Internexin, MAP1B, and nestin in cortical dysplasia as markers of developmental maturity
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- Crino, P., Trojanowski, J. & Eberwine, J. Acta Neuropathol (1997) 93: 619. doi:10.1007/s004010050660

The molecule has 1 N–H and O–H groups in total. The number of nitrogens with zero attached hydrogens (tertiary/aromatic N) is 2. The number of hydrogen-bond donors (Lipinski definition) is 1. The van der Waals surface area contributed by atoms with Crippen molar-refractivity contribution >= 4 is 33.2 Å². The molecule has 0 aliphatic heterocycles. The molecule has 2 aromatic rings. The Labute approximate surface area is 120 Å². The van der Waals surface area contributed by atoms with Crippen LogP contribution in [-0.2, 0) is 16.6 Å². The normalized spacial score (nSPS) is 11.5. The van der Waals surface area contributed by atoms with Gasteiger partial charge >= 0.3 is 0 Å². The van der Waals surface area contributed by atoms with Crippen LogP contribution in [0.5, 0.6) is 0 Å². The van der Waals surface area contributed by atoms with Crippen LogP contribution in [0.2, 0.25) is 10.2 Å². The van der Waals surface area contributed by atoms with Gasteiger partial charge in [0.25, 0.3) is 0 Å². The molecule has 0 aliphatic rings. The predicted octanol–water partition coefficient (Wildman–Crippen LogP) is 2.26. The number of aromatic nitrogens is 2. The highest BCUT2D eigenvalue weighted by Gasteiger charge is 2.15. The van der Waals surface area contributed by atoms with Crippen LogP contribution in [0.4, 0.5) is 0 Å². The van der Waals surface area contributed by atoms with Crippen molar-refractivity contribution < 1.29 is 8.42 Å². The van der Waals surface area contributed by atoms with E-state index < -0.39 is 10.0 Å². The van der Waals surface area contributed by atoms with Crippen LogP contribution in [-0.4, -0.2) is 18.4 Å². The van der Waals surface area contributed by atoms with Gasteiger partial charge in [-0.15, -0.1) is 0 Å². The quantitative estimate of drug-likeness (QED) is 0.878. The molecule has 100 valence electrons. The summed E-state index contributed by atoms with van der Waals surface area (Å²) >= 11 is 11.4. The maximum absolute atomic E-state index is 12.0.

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Cortical dysplasias (CD) are characterized histologically by disorganized cortical lamination and abnormally shaped neurons. We hypothesized that neurons within CD have failed to differentiate fully and may express proteins such as cytoskeletal elements characteristic of immature cells. Disrupted expression of certain cytoskeletal proteins, which have been implicated in neuronal polarity, process outgrowth, and migration, could result in disorganized cortical lamination. Thus, we probed two CD subtypes, focal CD (FCD) and hemimegalencephaly (HME), with antibodies specific for cytoskeletal proteins that are developmentally regulated in neural progenitor cells and neurons to define more fully the developmental phenotype of neurons within CD. Microtubule-associated protein 1B (MAP1B) and the intermediate filament (IF) protein nestin are enriched in neural progenitors, whereas MAP2B, phosphorylated and non-phosphorylated forms of medium (NFM) and high (NFH) molecular weight neurofilament (NF) proteins, as well as the light NF subunit (NFL) and the IF protein α internexin are expressed in developing and mature neurons. Immunolabeling for internexin and MAP1B was more abundant in the most abnormally shaped neurons that populated dysplastic regions than in adjacent regions exhibiting milder cytoarchitectural abnormalities or control cortex. Nestin immunoreactivity was noted in large dysplastic and heterotopic neurons within the deeper cortical layers of CD specimens but not in normal cortex. In contrast, neurons in CD specimens also expressed cytoskeletal markers characteristic of differentiated neurons such as NF subunits and MAP2B. These findings suggest that the cytoarchitectural abnormalities in CD may reflect pathophysiological changes in the developing brain that disrupt expression of several key components of the neuronal cytoskeleton and may contribute to impaired migration of cortical neurons.